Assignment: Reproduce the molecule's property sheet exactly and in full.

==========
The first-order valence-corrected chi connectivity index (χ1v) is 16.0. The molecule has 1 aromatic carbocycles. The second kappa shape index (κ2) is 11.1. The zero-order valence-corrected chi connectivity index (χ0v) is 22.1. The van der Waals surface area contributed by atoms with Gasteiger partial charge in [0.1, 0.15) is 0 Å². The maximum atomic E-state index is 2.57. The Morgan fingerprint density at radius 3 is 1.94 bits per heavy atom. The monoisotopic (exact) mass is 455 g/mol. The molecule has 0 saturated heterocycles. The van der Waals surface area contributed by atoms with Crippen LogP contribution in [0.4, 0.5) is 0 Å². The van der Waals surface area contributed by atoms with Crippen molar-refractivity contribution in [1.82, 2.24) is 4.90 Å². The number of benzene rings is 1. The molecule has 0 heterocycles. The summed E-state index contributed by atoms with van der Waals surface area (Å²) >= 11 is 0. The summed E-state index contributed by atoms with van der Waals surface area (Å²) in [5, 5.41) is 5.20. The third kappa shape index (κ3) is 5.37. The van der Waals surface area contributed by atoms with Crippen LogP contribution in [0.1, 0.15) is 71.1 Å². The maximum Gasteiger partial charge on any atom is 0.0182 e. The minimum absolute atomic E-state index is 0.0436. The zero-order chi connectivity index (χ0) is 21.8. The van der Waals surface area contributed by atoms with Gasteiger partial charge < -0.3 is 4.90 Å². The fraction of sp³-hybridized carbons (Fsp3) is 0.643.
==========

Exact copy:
The first-order valence-corrected chi connectivity index (χ1v) is 16.0. The molecule has 1 aromatic carbocycles. The second kappa shape index (κ2) is 11.1. The zero-order valence-corrected chi connectivity index (χ0v) is 22.1. The van der Waals surface area contributed by atoms with Gasteiger partial charge in [0.1, 0.15) is 0 Å². The maximum atomic E-state index is 2.57. The Morgan fingerprint density at radius 3 is 1.94 bits per heavy atom. The monoisotopic (exact) mass is 455 g/mol. The molecule has 0 saturated heterocycles. The van der Waals surface area contributed by atoms with Crippen LogP contribution in [0.4, 0.5) is 0 Å². The van der Waals surface area contributed by atoms with Crippen molar-refractivity contribution in [1.82, 2.24) is 4.90 Å². The number of benzene rings is 1. The molecule has 0 heterocycles. The summed E-state index contributed by atoms with van der Waals surface area (Å²) >= 11 is 0. The summed E-state index contributed by atoms with van der Waals surface area (Å²) in [5, 5.41) is 5.20. The third kappa shape index (κ3) is 5.37. The van der Waals surface area contributed by atoms with Crippen LogP contribution in [0.1, 0.15) is 71.1 Å². The maximum Gasteiger partial charge on any atom is 0.0182 e. The minimum absolute atomic E-state index is 0.0436. The zero-order chi connectivity index (χ0) is 21.8. The van der Waals surface area contributed by atoms with Gasteiger partial charge < -0.3 is 4.90 Å². The fraction of sp³-hybridized carbons (Fsp3) is 0.643.